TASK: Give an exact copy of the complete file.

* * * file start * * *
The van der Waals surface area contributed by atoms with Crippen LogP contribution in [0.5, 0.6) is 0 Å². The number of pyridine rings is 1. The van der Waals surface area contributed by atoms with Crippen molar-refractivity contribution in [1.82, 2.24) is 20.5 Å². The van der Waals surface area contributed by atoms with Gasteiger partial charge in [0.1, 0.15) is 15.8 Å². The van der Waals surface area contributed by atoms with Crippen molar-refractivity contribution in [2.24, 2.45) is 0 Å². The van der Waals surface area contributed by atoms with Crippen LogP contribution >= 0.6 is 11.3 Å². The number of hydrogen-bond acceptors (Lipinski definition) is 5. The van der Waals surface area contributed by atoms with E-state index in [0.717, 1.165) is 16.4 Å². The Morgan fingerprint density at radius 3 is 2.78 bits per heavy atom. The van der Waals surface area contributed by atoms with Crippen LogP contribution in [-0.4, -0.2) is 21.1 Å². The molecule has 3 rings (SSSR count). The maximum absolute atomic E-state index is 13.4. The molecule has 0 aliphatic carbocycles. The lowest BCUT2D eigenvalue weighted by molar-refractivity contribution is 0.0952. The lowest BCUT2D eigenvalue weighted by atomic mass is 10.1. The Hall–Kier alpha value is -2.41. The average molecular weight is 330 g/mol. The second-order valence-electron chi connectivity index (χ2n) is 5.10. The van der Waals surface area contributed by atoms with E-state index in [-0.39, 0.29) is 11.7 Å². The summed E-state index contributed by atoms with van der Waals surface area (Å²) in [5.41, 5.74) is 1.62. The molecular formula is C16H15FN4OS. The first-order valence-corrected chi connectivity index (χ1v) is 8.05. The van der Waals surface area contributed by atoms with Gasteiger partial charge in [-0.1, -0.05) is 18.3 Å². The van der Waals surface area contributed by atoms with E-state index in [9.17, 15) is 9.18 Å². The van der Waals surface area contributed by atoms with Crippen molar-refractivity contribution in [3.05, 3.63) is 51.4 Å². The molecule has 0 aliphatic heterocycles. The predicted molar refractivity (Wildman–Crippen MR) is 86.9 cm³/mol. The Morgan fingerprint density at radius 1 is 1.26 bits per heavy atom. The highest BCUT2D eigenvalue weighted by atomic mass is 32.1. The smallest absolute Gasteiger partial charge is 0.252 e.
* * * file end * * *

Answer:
The van der Waals surface area contributed by atoms with Crippen LogP contribution in [0.5, 0.6) is 0 Å². The number of pyridine rings is 1. The van der Waals surface area contributed by atoms with Crippen molar-refractivity contribution in [1.82, 2.24) is 20.5 Å². The van der Waals surface area contributed by atoms with Gasteiger partial charge in [0.1, 0.15) is 15.8 Å². The van der Waals surface area contributed by atoms with Crippen molar-refractivity contribution in [2.24, 2.45) is 0 Å². The van der Waals surface area contributed by atoms with Crippen LogP contribution >= 0.6 is 11.3 Å². The number of hydrogen-bond acceptors (Lipinski definition) is 5. The van der Waals surface area contributed by atoms with E-state index in [0.717, 1.165) is 16.4 Å². The Morgan fingerprint density at radius 3 is 2.78 bits per heavy atom. The van der Waals surface area contributed by atoms with Crippen LogP contribution in [-0.4, -0.2) is 21.1 Å². The molecule has 3 rings (SSSR count). The maximum absolute atomic E-state index is 13.4. The molecule has 0 aliphatic carbocycles. The lowest BCUT2D eigenvalue weighted by molar-refractivity contribution is 0.0952. The lowest BCUT2D eigenvalue weighted by atomic mass is 10.1. The Hall–Kier alpha value is -2.41. The average molecular weight is 330 g/mol. The second-order valence-electron chi connectivity index (χ2n) is 5.10. The van der Waals surface area contributed by atoms with E-state index in [-0.39, 0.29) is 11.7 Å². The summed E-state index contributed by atoms with van der Waals surface area (Å²) in [5.41, 5.74) is 1.62. The molecular formula is C16H15FN4OS. The first-order valence-corrected chi connectivity index (χ1v) is 8.05. The van der Waals surface area contributed by atoms with Gasteiger partial charge in [-0.1, -0.05) is 18.3 Å². The van der Waals surface area contributed by atoms with E-state index in [9.17, 15) is 9.18 Å². The van der Waals surface area contributed by atoms with Crippen molar-refractivity contribution in [3.05, 3.63) is 51.4 Å². The molecule has 0 aliphatic heterocycles. The predicted molar refractivity (Wildman–Crippen MR) is 86.9 cm³/mol. The Morgan fingerprint density at radius 1 is 1.26 bits per heavy atom. The highest BCUT2D eigenvalue weighted by atomic mass is 32.1. The smallest absolute Gasteiger partial charge is 0.252 e.